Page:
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The Gallipoli Campaign

The Gallipoli Campaign started as one might expect a new campaign to start, with the British First Lord of the Admiralty, Winston Churchill, bending over maps, searching for a new way around the impasse known as the Dardanelles Strait. This, unfortunately, resulted in utter disaster, both for the campaign and for Churchill’s career.

Well, almost – on both accounts.

Churchill, as we all know, went on to have a long and successful – if not eventful – career. And the Gallipoli Campaign would be long and eventful – if not successful.

The naval demonstrations of Churchill’s creation against the Turks turned into something of a combined naval and ground expedition. Even if the French weren’t 100% on board at the beginning. Under the command of British War Secretary Lord Kitchener’s newest protégé, Sir Ian Hamilton, a force of 75,000 British followed by 18,000 French. Men from New Zealand and Australia joined them. They Marched forward on March 25th. They were up against 84,000 Turks led by the German officer, Liman von Sanders.

Initially, von Sanders was incredibly worried about his underprepared contingent of Turks. His men were woefully underprepared and disorganized, not to mention the dreadful ammunition shortage. Little did he know, though, that Hamilton was facing a similar, if not worse, problem. In fact, Hamilton’s men were probably even more disorganized than Sander’s men. On top of this, he set sail with very little idea of how he was supposed to proceed once he arrived and a severe lack of intelligence concerning the Turkish defenses.

In other words, no one was quite prepared for the Gallipoli Campaign. Nevertheless, the Allies landed on the Gallipoli Peninsula, establishing two beachheads: Helles at the southern tip, and Gaba Tepe (later renamed Anzac Cove) on the Aegean coast. At the same time, readying for Allied invasion von Sanders began to set up defenses. Two were situated along the neck of the peninsula, by Bulair and the Gulf of Saros. Another was set along the Asian coast, at Besika Bay, and the final was set up at the southernmost tip.

The landing at Cape Helles, under the direction of Aylmer Hunter-Weston was remarkably disastrous. Despite being 35,000-stong, and the Turkish force meeting them being relatively weak, the Allies did not make much progress at Helles. First off, they were met by heavy machine gun fire. So, despite securing the Allied landing site at Helles, no progress was made at all.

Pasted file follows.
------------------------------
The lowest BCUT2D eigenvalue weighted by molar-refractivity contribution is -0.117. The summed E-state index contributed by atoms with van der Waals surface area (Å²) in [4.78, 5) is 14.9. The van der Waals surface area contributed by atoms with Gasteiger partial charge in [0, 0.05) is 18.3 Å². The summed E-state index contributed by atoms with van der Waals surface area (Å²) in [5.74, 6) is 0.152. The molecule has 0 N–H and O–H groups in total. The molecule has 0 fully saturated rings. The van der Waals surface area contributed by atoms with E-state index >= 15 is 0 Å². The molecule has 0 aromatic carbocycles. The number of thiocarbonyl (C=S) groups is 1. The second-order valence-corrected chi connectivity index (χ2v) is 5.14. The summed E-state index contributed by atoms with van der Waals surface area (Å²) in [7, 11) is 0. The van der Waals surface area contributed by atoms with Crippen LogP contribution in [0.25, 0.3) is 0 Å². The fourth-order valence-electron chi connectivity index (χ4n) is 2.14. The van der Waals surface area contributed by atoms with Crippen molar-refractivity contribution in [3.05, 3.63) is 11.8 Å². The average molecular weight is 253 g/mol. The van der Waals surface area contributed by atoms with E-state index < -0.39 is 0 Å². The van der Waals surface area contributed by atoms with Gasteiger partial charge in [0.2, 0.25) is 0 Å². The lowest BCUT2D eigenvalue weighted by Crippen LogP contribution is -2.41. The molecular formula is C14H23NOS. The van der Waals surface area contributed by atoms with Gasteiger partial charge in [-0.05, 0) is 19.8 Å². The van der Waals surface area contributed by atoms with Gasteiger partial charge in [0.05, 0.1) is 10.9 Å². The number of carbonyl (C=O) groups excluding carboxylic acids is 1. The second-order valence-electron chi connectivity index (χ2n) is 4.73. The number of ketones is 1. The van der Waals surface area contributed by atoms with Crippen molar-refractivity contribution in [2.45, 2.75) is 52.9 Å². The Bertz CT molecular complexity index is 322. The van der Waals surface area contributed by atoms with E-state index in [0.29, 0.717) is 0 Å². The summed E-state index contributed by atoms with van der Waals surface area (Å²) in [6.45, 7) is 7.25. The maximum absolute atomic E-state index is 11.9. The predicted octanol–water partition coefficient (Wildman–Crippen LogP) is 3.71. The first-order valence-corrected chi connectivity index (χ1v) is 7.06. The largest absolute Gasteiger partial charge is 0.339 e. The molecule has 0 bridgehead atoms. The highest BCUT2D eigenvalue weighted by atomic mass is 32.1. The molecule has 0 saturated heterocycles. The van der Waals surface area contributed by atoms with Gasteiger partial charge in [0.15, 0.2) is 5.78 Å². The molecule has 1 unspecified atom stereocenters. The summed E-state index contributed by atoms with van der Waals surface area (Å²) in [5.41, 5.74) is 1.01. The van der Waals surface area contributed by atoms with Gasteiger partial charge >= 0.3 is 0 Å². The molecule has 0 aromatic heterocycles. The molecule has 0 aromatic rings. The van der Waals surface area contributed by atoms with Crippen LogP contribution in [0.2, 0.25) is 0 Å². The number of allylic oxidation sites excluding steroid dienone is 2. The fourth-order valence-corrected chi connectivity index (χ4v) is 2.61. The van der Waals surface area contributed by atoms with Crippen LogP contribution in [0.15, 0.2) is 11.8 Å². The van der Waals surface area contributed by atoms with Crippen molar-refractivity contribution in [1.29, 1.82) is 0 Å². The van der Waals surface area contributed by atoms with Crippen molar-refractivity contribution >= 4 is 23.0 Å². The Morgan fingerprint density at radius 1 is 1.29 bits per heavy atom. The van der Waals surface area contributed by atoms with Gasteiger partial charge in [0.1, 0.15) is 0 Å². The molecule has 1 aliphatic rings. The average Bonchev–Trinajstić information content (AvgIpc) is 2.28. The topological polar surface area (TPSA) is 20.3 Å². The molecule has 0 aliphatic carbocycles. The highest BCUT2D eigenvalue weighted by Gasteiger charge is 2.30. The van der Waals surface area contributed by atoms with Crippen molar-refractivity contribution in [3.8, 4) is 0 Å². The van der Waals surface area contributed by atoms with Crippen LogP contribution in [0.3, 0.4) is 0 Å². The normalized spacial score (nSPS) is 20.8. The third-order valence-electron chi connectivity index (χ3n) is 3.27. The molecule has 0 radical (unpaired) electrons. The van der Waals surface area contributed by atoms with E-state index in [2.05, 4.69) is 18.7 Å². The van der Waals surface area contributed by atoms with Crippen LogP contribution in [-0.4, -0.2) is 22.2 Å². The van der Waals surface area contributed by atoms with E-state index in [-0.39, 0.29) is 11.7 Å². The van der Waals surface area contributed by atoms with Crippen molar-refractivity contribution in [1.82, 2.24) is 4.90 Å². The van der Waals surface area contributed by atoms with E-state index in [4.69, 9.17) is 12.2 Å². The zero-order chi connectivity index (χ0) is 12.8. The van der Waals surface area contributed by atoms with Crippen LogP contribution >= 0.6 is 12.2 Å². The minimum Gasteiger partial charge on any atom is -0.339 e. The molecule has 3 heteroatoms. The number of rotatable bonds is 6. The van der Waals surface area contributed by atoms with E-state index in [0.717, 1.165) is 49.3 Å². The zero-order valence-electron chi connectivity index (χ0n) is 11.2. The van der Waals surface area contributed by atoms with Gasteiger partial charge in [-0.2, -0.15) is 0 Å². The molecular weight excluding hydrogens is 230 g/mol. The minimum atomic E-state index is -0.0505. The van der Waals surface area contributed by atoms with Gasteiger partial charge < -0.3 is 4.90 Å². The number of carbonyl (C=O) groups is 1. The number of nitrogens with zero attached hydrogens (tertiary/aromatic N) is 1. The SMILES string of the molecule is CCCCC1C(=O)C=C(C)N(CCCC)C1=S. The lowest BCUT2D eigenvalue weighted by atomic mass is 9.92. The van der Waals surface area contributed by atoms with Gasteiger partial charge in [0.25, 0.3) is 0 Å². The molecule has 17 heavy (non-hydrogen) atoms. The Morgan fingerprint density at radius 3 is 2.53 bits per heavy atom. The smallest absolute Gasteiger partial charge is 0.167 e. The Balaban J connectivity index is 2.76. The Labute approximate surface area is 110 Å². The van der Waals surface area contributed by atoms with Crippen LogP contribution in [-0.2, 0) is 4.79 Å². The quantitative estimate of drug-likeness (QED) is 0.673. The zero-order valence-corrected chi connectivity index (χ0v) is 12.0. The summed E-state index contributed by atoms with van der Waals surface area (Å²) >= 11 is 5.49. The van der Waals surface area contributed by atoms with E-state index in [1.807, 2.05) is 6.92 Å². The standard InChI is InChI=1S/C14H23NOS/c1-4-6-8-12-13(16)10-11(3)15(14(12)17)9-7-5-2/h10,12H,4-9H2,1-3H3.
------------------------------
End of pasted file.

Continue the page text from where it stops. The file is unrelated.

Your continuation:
[Below: Royal Irish Fusiliers]

Soldiers at Gallipoli

On the Allied side, they found themselves not only surrounded, but also dreadfully lacking in ammunition. But the Turks were fairing no better. They could find no way to drive the Allies back. Thus, a stalemate ensued.

On August 6th, though, Hamilton decided for another try around the Turkish lines. Thus, attacks were made at both Helles and Anzac. From Helles, under Lt. General Sir Frederick Stopford, the men moved slowly forward – too slowly, it turned out, because the Turks were quickly upon them. To the south, however, the ANZACs were much luckier. Despite failure on two accounts at Chunuk Bair and Hill 971, they scored victory on Lone Pine.

But Hamilton was not to be defeated. He made yet another attempt on August 21st. They attacked Scimitar Hill and the infamous Hill 60. This particular battle lasted until the 29th, ending in yet another failure for the Allies. Hamilton, with Churchill’s permission, requested 95,000 more men, but was barely sent a quarter of that. Seeing that Gallipoli was becoming an utter failure, Hamilton called for an evacuation.

Then, because of his many failures at Gallipoli, that October, Hamilton was replaced by Lt. General Sir Charles Monro. By this point, Bulgaria had joined the Central Powers. The Turks were gaining more and more backup troops, making the Allied attacks much harder. Taking all of this into consideration, Monro recommended that the campaign be evacuated. Lord Kitchener accepted Monro’s recommendation, and by December 7th, the Allies were beginning to pull out of Gallipoli. By January 9, 1916, the last pulled out.

To have gained absolutely nothing at Gallipoli, the Allies suffered some 46,000 casualties, with another 204,000 injured. This was surprisingly smaller than what was suffered on the Turkish side, were they lost some 65,000 lives with 185,000 injuries.

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Up Next:

The Garlice-Tarnów Offensive

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The Siege of Antwerp 

After the Allied victory at the Battle of the Marne, the “Race to the Sea” had begun. Both sides were racing across France and Belgium, digging trenches and looking for the location of the next battle. During this time, the Belgian army, consisting of some 80,000 garrisoned troops, along with “a ring of 48 outer and inner forts” busied themselves by taking up defensive positions along the Yser River (Source). Their job was to distract the Germans.

The first to arrive were the Germans. On October 7, 1914, they bombarded Antwerp.

Now, initially, the Germans had no plans to even go through Antwerp, but all of the troops were proving to make their march through Belgium into France much more difficult. So, being forced to send four different divisions out to repel attacks from Antwerp, on September 9, the German Chief of Staff Helmuth von Moltke, sent his men to capture Antwerp.

On September 28, five German divisions, commanded by General Hans von Bessler, began bombing Antwerp’s southeastern corner. The British War Office was alerted, and, fearful that Germany’s capturing of Antwerp might mean a further conquest to take over the Channel ports, decided to send the British Expeditionary Force (BEF) troops in France to Antwerp.

[Below: Belgian Prisoners being marched away]